Previous periods of rapid warming millions of years ago drastically altered plants and forests on Earth. Now, scientists see the beginnings of a more sudden, disruptive rearrangement of the world’s flora — a trend that will intensify if greenhouse gas emissions are not reined in.
Some 56 million years ago, just after the Paleocene epoch gave way to the Eocene, the world suddenly warmed. Scientists continue to debate the ultimate cause of the warming, but they agree on its proximate cause: A huge burst of carbon dioxide entered the atmosphere, raising Earth’s average temperature by 7 to 14 degrees Fahrenheit. The Paleocene-Eocene Thermal Maximum (PETM), as this event is known, is “the best geologic analog” for modern anthropogenic climate change, said University of Wyoming paleobotanist Ellen Currano.
She studies how the PETM’s sudden warmth affected plants. Darwin famously compared the fossil record to a tattered book missing most of its pages and with all but a few lines obscured. The PETM, which lasted roughly 200,000 years, bears out the analogy. Wyoming’s Bighorn Basin is the only place on Earth where scientists have found plant macrofossils (visible to the naked eye, that is) that date to the PETM. The fossil leaves that Currano and her colleagues have found there paint a vivid portrait.
Before the PETM, she said, there lived a forest of cypress, sycamores, alders, dogwoods, walnuts and other species, all of them suggestive of a temperate climate — a bit swampy, perhaps not unlike that of the southeastern United States. Then, with the onset of the PETM, that forest disappeared, its trees vanishing from the fossil record. “During the climate event you have a nearly complete turnover of plants,” Currano said. A new forest appeared, this one consisting of palms, heat-tolerant members of the bean family, and other plants evocative of the semi-arid tropics.
It is a story repeated throughout the fossil record: When the climate changes, so does the arrangement of the world’s plants. Species move back and forth toward the poles, up and downslope. Some species grow more common, others rarer. Species arrange themselves together in new combinations. The fossil record reveals plants for what they are, as mobile beings. For plant species, migrating in response to climate change is often a matter of survival.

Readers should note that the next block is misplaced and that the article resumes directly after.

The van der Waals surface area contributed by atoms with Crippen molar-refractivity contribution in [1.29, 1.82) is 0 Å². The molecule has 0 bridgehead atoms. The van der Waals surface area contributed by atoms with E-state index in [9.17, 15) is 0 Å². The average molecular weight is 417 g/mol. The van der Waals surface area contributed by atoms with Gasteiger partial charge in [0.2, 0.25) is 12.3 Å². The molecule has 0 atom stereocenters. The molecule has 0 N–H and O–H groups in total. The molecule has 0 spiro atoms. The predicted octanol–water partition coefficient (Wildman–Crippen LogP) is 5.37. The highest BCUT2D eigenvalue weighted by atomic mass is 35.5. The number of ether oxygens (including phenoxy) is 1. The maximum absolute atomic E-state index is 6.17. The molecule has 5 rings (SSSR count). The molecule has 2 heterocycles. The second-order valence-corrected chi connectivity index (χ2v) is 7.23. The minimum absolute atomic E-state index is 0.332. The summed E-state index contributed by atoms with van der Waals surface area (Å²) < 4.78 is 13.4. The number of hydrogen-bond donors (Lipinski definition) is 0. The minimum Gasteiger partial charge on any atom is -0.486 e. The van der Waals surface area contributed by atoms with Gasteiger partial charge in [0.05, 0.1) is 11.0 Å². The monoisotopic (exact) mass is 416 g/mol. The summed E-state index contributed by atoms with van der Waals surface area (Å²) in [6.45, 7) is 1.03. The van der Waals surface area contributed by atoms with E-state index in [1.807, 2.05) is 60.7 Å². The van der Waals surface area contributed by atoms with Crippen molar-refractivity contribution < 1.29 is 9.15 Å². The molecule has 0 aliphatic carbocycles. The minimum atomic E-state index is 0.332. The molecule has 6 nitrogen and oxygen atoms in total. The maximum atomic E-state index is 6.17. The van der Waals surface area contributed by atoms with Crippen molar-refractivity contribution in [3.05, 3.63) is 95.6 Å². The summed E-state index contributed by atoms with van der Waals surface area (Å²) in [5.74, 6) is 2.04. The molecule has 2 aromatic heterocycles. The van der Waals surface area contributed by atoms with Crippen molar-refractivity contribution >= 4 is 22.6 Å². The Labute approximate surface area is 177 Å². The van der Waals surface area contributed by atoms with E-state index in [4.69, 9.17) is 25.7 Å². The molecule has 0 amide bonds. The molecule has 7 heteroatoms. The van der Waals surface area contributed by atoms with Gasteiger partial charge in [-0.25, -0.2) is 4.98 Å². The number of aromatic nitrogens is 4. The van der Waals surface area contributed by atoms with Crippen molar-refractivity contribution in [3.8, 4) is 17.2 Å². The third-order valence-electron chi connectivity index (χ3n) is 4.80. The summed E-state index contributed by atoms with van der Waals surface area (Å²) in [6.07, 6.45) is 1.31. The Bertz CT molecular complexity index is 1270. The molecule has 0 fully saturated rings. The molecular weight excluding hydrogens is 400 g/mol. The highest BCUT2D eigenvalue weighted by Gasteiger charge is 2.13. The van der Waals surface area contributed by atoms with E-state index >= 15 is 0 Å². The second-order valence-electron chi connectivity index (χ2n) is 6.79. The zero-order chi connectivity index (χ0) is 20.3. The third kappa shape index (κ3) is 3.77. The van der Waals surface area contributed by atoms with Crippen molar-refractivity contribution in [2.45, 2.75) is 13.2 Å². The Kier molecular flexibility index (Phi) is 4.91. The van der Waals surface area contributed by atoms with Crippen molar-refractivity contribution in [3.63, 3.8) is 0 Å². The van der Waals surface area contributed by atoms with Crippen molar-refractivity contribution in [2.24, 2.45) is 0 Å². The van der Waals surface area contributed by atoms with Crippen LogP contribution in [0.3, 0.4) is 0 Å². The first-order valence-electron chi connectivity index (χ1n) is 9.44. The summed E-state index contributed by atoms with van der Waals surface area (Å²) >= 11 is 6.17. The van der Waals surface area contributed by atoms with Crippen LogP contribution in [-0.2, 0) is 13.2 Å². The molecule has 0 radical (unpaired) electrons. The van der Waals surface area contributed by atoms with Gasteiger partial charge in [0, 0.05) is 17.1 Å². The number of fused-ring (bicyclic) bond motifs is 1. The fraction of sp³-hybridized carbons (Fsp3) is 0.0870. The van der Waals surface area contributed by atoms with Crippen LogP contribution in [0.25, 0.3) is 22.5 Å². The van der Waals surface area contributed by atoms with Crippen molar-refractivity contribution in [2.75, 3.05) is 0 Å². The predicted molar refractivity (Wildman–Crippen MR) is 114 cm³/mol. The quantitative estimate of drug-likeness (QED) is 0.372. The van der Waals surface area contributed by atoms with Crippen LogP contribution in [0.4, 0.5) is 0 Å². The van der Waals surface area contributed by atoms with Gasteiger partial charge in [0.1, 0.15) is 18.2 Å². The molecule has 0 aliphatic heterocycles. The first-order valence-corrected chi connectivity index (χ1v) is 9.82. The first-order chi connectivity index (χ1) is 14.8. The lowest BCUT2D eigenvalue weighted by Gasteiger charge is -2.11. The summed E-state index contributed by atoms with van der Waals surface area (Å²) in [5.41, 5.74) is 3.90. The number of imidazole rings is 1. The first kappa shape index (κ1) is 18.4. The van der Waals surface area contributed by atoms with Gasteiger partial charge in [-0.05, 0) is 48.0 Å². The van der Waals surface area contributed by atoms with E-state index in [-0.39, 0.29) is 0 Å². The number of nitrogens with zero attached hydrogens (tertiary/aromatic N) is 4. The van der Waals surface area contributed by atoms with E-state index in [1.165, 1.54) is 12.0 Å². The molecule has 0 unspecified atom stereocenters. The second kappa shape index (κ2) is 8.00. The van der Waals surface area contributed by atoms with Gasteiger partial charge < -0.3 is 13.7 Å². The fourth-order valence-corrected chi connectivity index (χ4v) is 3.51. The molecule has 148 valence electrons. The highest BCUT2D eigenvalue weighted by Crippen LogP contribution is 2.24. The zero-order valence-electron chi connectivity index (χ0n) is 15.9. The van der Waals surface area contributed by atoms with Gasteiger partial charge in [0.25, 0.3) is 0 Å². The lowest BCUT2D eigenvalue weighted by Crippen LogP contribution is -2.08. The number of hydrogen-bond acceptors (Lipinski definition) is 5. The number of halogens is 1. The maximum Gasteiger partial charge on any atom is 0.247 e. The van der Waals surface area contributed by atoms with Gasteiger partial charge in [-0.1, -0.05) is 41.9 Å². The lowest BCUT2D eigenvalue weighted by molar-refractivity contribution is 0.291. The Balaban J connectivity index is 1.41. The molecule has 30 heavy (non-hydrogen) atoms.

Warmth-loving plants are growing more common, from the middle of the Amazon to the middle of Nebraska.
As human-generated greenhouse gas emissions cause the world to rapidly warm, this movement is once again under way. Scientists have observed plants shifting toward the poles and upslope. They’ve noted old ecosystems suddenly replaced by new ones, often in the wake of fire, insect outbreaks, drought or other disturbances. They’ve observed an increase in the number of trees dying and watched as a growing number of the world’s biggest and oldest plants, including the baobabs of Africa and the cedars of Lebanon, have succumbed. Just this month, scientists announced that the Castle Fire, which burned through California’s Sierra Nevada last year, singlehandedly killed off more than 10 percent of the world’s mature giant sequoias.
So far, many of these changes are subtle, seemingly unrelated to one another, but they are all facets of the same global phenomenon — one that scientists say is likely to grow far more apparent in the decades to come.
The climate is currently warming at least 10 times faster than it did at the onset of the PETM. Under its worst-case scenario, the Intergovernmental Panel on Climate Change projects that, over the next 100 to 150 years, Earth’s average temperature could rise by roughly the same amount as it did during the PETM. Dramatic vegetational shifts could arrive not in a matter of centuries or millennia, but decades; a 2019 study, for example, projected that Alaska’s vast interior forests will shift from being dominated by conifers to being dominated by broadleaf trees as soon as the middle of this century.
Scientists debate what this floral rearrangement will look like. In some places, it may take place quietly and be easily ignored. In others, though, it could be one of the changing climate’s most consequential and disruptive effects. “There’s a whole lot more of this we can expect over the next decades,” said University of Wisconsin-Madison paleoecologist Jack Williams. “When people talk about wildfires out West, about species moving upslope — to me, this is just the beginning.”